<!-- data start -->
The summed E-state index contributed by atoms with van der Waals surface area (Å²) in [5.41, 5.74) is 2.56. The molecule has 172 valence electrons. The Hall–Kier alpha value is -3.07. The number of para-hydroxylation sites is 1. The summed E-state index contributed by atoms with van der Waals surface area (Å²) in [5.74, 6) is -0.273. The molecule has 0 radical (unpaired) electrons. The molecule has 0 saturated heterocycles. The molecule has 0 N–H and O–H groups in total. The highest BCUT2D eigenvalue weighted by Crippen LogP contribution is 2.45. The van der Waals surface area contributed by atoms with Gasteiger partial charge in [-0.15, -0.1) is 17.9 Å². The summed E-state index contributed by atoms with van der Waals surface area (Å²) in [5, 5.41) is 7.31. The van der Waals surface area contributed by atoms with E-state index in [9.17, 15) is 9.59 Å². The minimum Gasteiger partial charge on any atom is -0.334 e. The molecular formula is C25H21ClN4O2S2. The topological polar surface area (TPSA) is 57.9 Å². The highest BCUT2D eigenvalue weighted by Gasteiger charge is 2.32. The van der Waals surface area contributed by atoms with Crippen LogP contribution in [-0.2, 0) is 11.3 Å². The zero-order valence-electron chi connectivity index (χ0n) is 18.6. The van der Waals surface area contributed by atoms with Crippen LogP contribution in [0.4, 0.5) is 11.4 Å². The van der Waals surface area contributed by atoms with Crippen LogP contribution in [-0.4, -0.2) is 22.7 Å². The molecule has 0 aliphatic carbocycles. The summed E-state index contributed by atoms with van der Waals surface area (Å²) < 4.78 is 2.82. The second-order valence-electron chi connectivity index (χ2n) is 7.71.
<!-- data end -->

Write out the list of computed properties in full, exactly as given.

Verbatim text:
The summed E-state index contributed by atoms with van der Waals surface area (Å²) in [5.41, 5.74) is 2.56. The molecule has 172 valence electrons. The Hall–Kier alpha value is -3.07. The number of para-hydroxylation sites is 1. The summed E-state index contributed by atoms with van der Waals surface area (Å²) in [5.74, 6) is -0.273. The molecule has 0 radical (unpaired) electrons. The molecule has 0 saturated heterocycles. The molecule has 0 N–H and O–H groups in total. The highest BCUT2D eigenvalue weighted by Crippen LogP contribution is 2.45. The van der Waals surface area contributed by atoms with Gasteiger partial charge in [-0.15, -0.1) is 17.9 Å². The summed E-state index contributed by atoms with van der Waals surface area (Å²) in [5, 5.41) is 7.31. The van der Waals surface area contributed by atoms with E-state index in [9.17, 15) is 9.59 Å². The minimum Gasteiger partial charge on any atom is -0.334 e. The molecular formula is C25H21ClN4O2S2. The topological polar surface area (TPSA) is 57.9 Å². The highest BCUT2D eigenvalue weighted by Gasteiger charge is 2.32. The van der Waals surface area contributed by atoms with Crippen LogP contribution in [-0.2, 0) is 11.3 Å². The zero-order valence-electron chi connectivity index (χ0n) is 18.6. The van der Waals surface area contributed by atoms with Crippen LogP contribution in [0.4, 0.5) is 11.4 Å². The van der Waals surface area contributed by atoms with Crippen LogP contribution in [-0.4, -0.2) is 22.7 Å². The molecule has 0 aliphatic carbocycles. The summed E-state index contributed by atoms with van der Waals surface area (Å²) < 4.78 is 2.82. The second-order valence-electron chi connectivity index (χ2n) is 7.71.